A 60-year-old woman with known advanced ovarian cancer presents to the emergency department with abdominal swelling associated with nausea and constipation. The patient had previously undergone extensive surgery and multiple lines of chemotherapy. A blood test on admission revealed impaired renal function with a serum creatinine of 280 µmol/l. Abdominal ultrasound revealed bilateral hydronephrosis.
What is the differential diagnosis?
How would you investigate the patient?
How would you manage this patient?
Malignant obstructive uropathy occurs when obstruction of the urine flow due to malignant infiltration, or external compression of the urinary tract in the retroperitoneum or pelvis, results in increased collecting system pressure, urinary stasis and renal failure. The obstruction can be partial or complete, unilateral or bilateral, and it can occur at any level below or above the bladder.
Obstruction of the urinary tract may result from a range of primary malignancies (Table 36.1) or occasionally represent a late complication of external beam radiotherapy to the abdomen and pelvis.1 Extrinsic obstruction may be due to direct compression or encasement of the urinary tract by retroperitoneal tumour or malignant lymphadenopathy, or invasion of the ureter, bladder neck or urethra by the primary or metastatic cancer.2-4 Gynaecological and urological cancers are the most common causes, followed by gastrointestinal and other sites, including metastatic breast cancer or lymphoma. Prostate cancer is the most common cause in males, whereas uterine cervix cancer is the most common cause in females.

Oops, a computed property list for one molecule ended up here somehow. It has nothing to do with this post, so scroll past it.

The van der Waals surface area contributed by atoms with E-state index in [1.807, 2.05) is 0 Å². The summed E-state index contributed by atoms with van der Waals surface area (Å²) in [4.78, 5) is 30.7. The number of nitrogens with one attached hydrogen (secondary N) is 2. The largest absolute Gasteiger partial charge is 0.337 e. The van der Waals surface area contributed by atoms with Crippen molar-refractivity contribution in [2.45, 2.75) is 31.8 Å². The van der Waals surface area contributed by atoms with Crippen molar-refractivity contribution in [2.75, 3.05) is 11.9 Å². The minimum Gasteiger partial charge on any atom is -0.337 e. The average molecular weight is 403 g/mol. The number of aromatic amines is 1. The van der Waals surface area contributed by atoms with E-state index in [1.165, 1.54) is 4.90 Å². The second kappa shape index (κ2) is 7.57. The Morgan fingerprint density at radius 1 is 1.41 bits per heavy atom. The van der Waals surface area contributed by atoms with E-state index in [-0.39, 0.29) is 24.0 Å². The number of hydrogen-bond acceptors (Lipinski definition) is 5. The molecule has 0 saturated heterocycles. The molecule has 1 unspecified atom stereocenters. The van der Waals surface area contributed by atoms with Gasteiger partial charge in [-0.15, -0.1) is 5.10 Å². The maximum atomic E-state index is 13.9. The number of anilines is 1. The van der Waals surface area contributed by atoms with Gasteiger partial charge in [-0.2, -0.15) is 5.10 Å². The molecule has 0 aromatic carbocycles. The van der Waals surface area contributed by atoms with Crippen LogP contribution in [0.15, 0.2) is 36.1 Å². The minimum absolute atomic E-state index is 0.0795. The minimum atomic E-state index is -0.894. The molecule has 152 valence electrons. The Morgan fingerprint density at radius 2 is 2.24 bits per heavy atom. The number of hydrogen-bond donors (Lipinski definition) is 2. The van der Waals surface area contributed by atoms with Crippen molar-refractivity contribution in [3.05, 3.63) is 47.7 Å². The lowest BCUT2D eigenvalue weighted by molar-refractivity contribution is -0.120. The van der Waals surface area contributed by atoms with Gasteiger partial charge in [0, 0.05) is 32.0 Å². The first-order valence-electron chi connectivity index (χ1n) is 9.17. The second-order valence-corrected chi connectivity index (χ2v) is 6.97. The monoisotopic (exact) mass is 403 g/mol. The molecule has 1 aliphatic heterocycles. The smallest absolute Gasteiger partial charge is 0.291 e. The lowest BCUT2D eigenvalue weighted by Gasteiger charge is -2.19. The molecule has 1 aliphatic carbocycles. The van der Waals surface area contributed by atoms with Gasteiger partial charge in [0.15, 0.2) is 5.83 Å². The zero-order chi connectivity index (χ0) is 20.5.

Table 36.1Most common causes of malignant obstructive uropathy |Favorite Table|Download (.pdf) Table 36.1 Most common causes of malignant obstructive uropathy
|Uterine cervix and endometrial cancer |
|Bladder cancer |
|Prostate cancer |
|Colorectal cancer |
|Ovarian cancer |
Intrinsic obstruction is caused by transitional cell carcinoma of the bladder, renal pelvis or ureter.
Symptoms may vary depending on the site of obstruction (upper or lower), the degree, the speed of onset and whether it is unilateral or bilateral. Malignant obstruction typically develops over a long period of time causing minimal or no symptoms, and is frequently discovered on routine imaging performed for staging purposes or triggered by abnormal renal function on routine blood test.
Both partial and complete obstruction increase the tendency for urinary tract infections, which may present with acute clinical deterioration and systemic sepsis.
Rectal or pelvic examination can reveal rectal, prostate or uterine cervix tumours as possible causes of urinary obstruction. General examination may detect increased abdominal girth due to the underlying cancer, enlarged kidney, bladder or palpable abdominopelvic mass. Further clinical signs include, volume overload, weight gain and bilateral leg oedema.
The patient presents with advanced intra-abdominal malignancy following multiple lines of potentially nephrotoxic drugs. Possible diagnoses include: intrinsic renal ...